Black Bear Cub
Bears are unique and natural parts of the Philmont environment! Like all wild animals, they must be treated with respect. Black bears are not normally aggressive, and most crews will not even see one.
Anything with an odor (except the human scent) may attract bears. It does not matter if the odor is food-related. Any odor may generate curiosity in a bear, which may result in a closer examination of that odor.
At Philmont Scout Ranch, all items with a smell, "smellables," are placed in a bear bag at night. It is recommended for all crew members to have their own ditty bags with their personal "smellables" in it to put in the bear bag. A few of these "smellables" are food, soaps, toothbrushes and toothpaste, lip balm, sunscreen, mosquito repellent, unused film cartridges and first aid kits.
The following camping practices are the best ways to avoid contact with the bears:
- Avoid carelessness that results in improperly disposed food.
- Burn or store all uneaten food in a bear bag.
- Cook close to the fire ring and away from the sleeping area.
- Clean up only at the sump.
- Never eat food in a tent; the odor remains after the food is gone.
- Tents must be used only for sleeping.
Human scent does not attract bears. However, the superficial application of scented lotions, soaps, deodorants, shampoo or spilled food does attract bears. Washing your body with various products should be done before mid-afternoon in order for the residual smells to dissipate before nightfall. Avoid perfumed products with strong odors. Any clothing that has had food spilled on it must be placed away from the sleeping area at night.
If a bear does visit your campsite, stay away from it and make noise. Protect your food by hanging it from a cable that has been erected by Philmont Scout Ranch for that purpose. Crews that stop for a program or a conservation project should leave one or two persons with the packs at all times. Crews hiking into the Valle Vidal area off Philmont Scout Ranch will need an extra rope for hanging bear bags. In Philmont camps, the weight of the rope alone is sufficient to carry it over the cable. In the Valle Vidal, where there are no cables, crews will be instructed to put several handfuls of dirt in a bandanna, tie the corners and attach it to the bear rope to serve as a weight. Never risk injury by attempting to protect your food or equipment from a bear.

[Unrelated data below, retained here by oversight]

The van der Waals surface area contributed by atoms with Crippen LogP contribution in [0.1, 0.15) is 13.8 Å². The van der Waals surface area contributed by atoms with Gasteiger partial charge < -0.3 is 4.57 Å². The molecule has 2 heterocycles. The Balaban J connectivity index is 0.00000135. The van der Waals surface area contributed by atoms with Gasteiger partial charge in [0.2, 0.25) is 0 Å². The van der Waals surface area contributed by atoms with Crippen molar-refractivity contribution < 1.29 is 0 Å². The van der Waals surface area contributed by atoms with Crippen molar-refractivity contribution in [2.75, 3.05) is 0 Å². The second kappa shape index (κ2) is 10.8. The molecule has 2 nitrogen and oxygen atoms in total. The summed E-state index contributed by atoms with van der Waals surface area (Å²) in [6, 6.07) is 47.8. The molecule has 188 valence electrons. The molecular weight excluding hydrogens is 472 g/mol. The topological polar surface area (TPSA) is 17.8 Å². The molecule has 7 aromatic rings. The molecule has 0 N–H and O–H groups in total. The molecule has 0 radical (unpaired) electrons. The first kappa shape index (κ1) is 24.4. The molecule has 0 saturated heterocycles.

When you arrive at Philmont, your ranger will thoroughly train you on the camping practices that are most effective in keeping wildlife away from your camp.
Rabies and bubonic plague can be transmitted by rabbits, bats, ground squirrels, chipmunks and other rodents. Do not handle or feed any animals.
Some parts of Philmont Scout Ranch are inhabited by prairie rattlesnakes. They generally live at elevations below 8,000 feet. Prairie rattlesnakes are not aggressive unless provoked and will usually sound a warning rattle before they strike. If you see one, give it a wide berth! Rattlesnakes are beneficial in controlling rodent population. Do not try to kill one yourself! Instead, please report it to the nearest Philmont Scout Ranch staff member. Rattlesnake bites are rare at Philmont.
Repel Mosquitoes and Bees
Mosquitoes are common during wet periods. They are also potential carriers of the West Nile virus. Insect repellent is recommended for the trail. Repellents with DEET are the most effective. Wearing long-sleeved shirts and long pants in the evening is another wise precaution.
There are also bees and wasps at Philmont. If you are allergic to stings, be sure you have antitoxin and that a crew member is informed of your condition and the treatment you may require.